study, effective speaking, auto mechanics, machine shopyractice, elementary
electricity, typing, and photography, Bob’s department is also offering
hooked rug making, knitting and sewing for the wives of employes.
“Due to a much larger registration than we had anticipated in auto mechanics,
we found ourselves unable to find room for all of the large number registered,"
Bob writes. "For those whom we could not accommodate in the winter term we
expect to arrange an additional class in the spring. For the same reason we
are planning sewing classes the next term. Many of the fellows in home
carpentry have already started small projects,"
Auburn has purchased the film, “Miracle of Paradise Valley." They intend
to show it not only to employes, but to various community and rural groups.

 An intensive program on wage administration takes up the foremenis confer-
ences. The subject was broken down into two major phases: time and motion
study and job evaluation. The first part of the program is completed. The
chief of methods and rates gives his help and instruction in giving the
foremen a thorough knowledge of this vital subject.
Eest_Pullman Qushes_Three Actiyities
Three major projects -- two for the foremen and one on safety -- are being
pushed by Bill Reed's Training Department at Uest Pullman. The first cf
these is a review of all Company policies.
“Little value can be gained by the conferees when reviewing Company Policies A
if the same approach is used year after year," Bill writes. “Always in the
past we have reviewed policies by havin; them read during the foreman meet-
ings by the various members of each group."
So this year he's trying a new approach. His department prepared question-
naires on the policies. Each questionnaire covered two or three policies.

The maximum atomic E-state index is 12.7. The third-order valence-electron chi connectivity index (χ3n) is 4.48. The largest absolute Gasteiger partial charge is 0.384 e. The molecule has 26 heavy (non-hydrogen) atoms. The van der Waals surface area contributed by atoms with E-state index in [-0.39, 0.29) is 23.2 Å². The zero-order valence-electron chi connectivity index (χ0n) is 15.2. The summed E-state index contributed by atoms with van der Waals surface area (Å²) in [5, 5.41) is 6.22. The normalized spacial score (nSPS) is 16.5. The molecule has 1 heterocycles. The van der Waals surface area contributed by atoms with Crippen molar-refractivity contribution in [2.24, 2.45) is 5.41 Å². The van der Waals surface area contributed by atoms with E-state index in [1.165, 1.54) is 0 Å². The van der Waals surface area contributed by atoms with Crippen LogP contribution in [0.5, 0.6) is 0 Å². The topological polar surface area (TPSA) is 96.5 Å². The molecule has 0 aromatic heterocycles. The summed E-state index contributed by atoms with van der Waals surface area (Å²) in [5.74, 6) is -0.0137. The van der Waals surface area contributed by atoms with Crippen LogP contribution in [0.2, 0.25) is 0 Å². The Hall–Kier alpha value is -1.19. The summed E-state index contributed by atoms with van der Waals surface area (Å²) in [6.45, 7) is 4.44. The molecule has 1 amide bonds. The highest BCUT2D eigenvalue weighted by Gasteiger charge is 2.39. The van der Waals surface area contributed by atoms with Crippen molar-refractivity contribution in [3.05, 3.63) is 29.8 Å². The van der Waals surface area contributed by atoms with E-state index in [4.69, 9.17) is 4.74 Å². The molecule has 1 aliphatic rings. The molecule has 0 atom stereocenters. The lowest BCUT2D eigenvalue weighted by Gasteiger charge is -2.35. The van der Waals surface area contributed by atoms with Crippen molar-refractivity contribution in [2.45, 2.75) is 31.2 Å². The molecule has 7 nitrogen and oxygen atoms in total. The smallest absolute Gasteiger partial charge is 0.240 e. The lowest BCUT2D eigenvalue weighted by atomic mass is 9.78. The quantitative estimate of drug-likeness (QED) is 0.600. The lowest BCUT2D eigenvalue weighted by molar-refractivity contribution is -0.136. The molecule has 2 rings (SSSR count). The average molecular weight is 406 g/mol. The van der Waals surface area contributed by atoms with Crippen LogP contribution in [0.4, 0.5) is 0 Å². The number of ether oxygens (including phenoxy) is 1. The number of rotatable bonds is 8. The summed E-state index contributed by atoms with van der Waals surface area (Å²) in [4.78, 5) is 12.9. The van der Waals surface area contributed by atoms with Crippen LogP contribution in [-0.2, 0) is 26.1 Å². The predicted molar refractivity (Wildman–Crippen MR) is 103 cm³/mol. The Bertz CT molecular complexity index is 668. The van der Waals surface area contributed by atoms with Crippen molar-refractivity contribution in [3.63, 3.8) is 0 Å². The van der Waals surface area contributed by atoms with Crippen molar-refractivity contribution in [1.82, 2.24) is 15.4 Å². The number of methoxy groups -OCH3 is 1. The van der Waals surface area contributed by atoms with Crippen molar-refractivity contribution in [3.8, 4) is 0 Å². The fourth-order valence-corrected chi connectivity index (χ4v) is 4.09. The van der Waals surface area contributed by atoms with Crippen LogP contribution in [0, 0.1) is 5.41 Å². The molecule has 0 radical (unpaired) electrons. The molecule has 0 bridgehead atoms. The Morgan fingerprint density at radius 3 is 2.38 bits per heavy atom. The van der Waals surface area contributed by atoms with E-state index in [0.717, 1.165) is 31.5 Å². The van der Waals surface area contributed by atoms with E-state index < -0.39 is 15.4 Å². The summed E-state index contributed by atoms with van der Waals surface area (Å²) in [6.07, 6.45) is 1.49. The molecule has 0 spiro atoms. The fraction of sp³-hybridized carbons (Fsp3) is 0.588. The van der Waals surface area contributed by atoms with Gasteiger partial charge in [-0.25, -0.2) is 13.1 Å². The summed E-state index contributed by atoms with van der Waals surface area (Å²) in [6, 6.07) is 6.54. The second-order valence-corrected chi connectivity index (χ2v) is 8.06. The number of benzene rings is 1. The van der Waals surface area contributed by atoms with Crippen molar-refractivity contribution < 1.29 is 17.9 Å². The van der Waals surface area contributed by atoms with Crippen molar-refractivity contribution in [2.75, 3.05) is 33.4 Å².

At each conference session the conferees were told what policies would be
covered in the next week's questionnaire. This iave them an opportunity
to “b0ne up" before the next meeting.
The objectives in presenting the review of Comjany policies were:
l. To get the conferees to read the policies.
2. To accustom the conferees to the use of the
Supervisoris Manual.
3. To acquire a more uniform interpretation of
each policy,
"Ue feel certain that each of these objectives was reached more fully by
use of the questionnaire approach than ever before by the previous method,“
Bill says. Bill sent us a copy cf several of these questionnaires. If
you'd like to see them, write direct to hn;.
On November l, l9LB, West Pullman Works started opcratinq under the budget
control system. "We took out our guns and started shooting budget control
at the conferees,“ Bill says of his Training Department, They had two full
sessions on the subject, and then devoted the next four sessions to manufac-
turing costs and cost control. Next came some successful sessions on
burden accounts, in which the questionnaire method was also used.
The third activity is the safety promotion program. A wire recording was
used at the plant gates both morning and evening. It was also used to
encourage employes to submit their entry cards in the safety character
naming contest.
Bill is confident that the Training Departmentis efforts will be well-